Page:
Amazon Music has introduced synchronized, navigable transcripts to selected podcasts. “Selected” in this case means original podcasts owned and operated by Amazon, plus some podcasts from Amazon Music subsidiary Wondery.
We found working transcripts in the mobile (Android) experience of Amazon Music, and did not find them in the browser version of the service.
The transcripts roll up the phone screen, pretty accurately synchronized with spoken words in the podcast. They are navigable in two ways. First, you can accelerate the scrolling with finger swipes, zooming ahead or behind in the transcript while listening the the podcast’s normal playback. Second (and addictively) users can touch any part of the transcript and the audio instantly skips forward or backward to that point.
The experience provides an interesting and satisfying alternative to the sped-up listening which is available in many podcast apps. (Not available in the Amazon transcript experience.) Depending on the pace of speaking in a podcast, reading can be much quicker. We found it natural to scroll the transcript ahead and skip forward with finger taps.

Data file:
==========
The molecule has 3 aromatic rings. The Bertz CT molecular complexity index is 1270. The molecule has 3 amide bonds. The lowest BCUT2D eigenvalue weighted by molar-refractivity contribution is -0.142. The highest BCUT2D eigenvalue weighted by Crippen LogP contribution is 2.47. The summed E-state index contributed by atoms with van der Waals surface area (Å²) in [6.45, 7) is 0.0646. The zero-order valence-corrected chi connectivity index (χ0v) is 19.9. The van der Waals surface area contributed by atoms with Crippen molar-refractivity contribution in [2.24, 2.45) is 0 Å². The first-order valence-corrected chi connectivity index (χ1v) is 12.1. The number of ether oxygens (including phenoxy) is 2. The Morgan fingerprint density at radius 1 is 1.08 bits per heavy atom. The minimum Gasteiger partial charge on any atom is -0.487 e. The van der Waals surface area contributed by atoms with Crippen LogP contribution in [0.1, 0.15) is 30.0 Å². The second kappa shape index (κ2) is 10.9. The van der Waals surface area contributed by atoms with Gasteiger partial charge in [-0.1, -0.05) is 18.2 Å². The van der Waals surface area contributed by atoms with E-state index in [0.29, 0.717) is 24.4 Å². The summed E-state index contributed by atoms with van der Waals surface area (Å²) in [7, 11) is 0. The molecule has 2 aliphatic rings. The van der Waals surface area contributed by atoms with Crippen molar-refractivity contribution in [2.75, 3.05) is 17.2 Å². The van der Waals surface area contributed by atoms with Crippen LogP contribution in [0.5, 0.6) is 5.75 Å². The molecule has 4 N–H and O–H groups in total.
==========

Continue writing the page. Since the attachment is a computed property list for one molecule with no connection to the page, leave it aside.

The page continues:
In general, reading podcasts via transcription is a niche experience, but with some appeal which is being tested around the ecosystem. For example, audio/video production platform Riverside launched quick and no-charge transcription in a recent upgrade. The Podcast Reader takes a magazine approach to long-form podcasts.
The Amazon experience is not perfect. One example is that we did not experience transcription of ads. That’s a pretty big no-win for advertisers, who might feel demoted in this experience. We also noticed that music underscoring can disrupt the transcription. Finally, in the episode we tested (episode 1 of Wondery’s Over My Dead Body), recorded clips of spoken audio in that program didn’t always get transcripted, especially if they featured crying or environmental noise in the field.